By Helen Sharp
So, it's done. My incredible journey from Land's End to John O'Groats is complete. 984 miles over three countries, 23 counties and with 50,401ft of climbing. For perspective that's over 13 times the Alpe d'Huez and twice the height of Everest. I’ve burnt 32,837 calories and hate to think how many I’ve taken on-board...
From 10th Sept to 18th Sept, the same time as amazing Paralympic athletes were competing in Rio, myself and over 650 people, swapped their desk chairs for saddles and rode the length of the country to raise money for the British Paralympic Association. Deloitte Ride Across Britain is a fully supported ride where all you have to do is pedal (your food is provided, bags are transported, route is planned). The only additional challenge is that your accommodation every night is a tent!
There were many hills, some incredible descents, narrow country lanes, vast endless open roads (and a few busy ones) and some amazing scenery as we pedalled our way across the entire length of the country. The U.K. really has some amazing places to cycle and Scotland stole everyone’s hearts (especially thanks to the mini heatwave up there at the time).
It wasn’t easy. My right hamstring and knee gave up from mile 80 of day one and I often had to cycle through tears, in my lowest gear, powering with one leg as quickly as I could manage, frustratingly about 5mph. I struggled with letting go of the frustration I was feeling given an almost perfect run up. I found it hard to accept help from people (complete strangers at the beginning of the week) who offered to stay with me until the distance was banked and I had to suppress some competitiveness when at one stage I was last with the broom wagon behind me.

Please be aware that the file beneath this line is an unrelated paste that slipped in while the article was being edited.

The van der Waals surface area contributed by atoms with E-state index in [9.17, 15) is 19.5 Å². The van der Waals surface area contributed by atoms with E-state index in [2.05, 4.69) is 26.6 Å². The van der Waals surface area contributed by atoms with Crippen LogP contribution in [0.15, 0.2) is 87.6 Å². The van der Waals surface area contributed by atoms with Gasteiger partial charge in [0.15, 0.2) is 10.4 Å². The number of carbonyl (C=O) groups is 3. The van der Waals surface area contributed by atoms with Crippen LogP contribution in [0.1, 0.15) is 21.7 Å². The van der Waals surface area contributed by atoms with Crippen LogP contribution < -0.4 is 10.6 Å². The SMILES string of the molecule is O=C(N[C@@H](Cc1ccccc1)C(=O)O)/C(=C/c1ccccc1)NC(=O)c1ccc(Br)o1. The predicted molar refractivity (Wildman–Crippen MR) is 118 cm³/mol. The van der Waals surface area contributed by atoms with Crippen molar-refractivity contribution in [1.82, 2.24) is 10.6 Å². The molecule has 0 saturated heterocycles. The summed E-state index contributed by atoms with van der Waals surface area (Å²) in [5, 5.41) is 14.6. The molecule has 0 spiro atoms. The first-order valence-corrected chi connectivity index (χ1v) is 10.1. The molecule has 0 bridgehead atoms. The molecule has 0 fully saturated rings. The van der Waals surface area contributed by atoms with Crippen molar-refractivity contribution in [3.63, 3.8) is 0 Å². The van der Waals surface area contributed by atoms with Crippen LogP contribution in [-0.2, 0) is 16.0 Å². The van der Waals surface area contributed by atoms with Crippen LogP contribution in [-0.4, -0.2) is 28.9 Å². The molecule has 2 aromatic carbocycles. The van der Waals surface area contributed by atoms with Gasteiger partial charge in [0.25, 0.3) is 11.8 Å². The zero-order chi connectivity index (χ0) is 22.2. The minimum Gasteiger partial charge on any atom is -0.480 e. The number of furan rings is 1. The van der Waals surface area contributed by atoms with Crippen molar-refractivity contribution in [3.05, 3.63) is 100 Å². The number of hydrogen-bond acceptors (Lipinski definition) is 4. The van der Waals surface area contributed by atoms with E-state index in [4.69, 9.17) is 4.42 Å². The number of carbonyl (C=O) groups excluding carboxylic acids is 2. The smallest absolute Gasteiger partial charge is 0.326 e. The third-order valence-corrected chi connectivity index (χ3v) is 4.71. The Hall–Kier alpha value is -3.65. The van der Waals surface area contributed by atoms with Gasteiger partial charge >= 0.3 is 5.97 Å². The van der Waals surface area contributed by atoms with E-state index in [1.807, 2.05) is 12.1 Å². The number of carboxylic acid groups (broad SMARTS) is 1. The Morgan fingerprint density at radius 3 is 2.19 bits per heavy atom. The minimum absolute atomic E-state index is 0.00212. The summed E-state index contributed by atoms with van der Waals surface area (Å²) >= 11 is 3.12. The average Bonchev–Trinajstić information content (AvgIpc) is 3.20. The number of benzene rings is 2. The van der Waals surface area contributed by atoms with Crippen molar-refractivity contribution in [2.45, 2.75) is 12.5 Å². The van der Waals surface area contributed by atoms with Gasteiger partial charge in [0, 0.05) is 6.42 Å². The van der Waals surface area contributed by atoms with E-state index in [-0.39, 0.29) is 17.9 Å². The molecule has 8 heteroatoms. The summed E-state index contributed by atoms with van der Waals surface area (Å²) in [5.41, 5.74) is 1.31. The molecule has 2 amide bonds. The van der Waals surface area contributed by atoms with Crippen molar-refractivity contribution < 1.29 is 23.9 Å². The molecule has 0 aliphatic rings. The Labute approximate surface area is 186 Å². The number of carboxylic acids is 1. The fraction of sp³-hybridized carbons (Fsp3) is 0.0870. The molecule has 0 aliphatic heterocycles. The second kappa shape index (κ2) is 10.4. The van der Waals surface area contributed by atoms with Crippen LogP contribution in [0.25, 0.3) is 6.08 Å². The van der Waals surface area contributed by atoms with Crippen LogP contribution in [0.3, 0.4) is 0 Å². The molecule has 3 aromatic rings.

Despite this, I never walked, I just kept on pedalling. In the moments where the painkillers kicked in and my knee felt normal, I certainly made the most of it and was whizzing along in the peloton with the best of them, picking up over 50 cups and even two Queen of the Mountains 😀
It's an experience I wouldn't change, not even the injury, as the support I received from people (riders, medics, physio and crew) was heart warming. People taking part in Ride Across Britain exist in a bubble and it's a bubble I really wish I was still in...
Life in camp - the RAB bubble
Music blares out into the field you're camping in at 5:30 (5 on the early days!), you get out of your tent in whatever style (or lack of) is physically possible that early in the morning, force some bacon and eggs down, drop your bags to the smiling men from DHL and head to prepare your trusty steed.
Each day we were on the road between 6:30 and 7:30, relishing the opportunity to see the sunrise, to see the mist lift off the hills and welcome in each morning with the whizz of wheels and shouts of “morning”!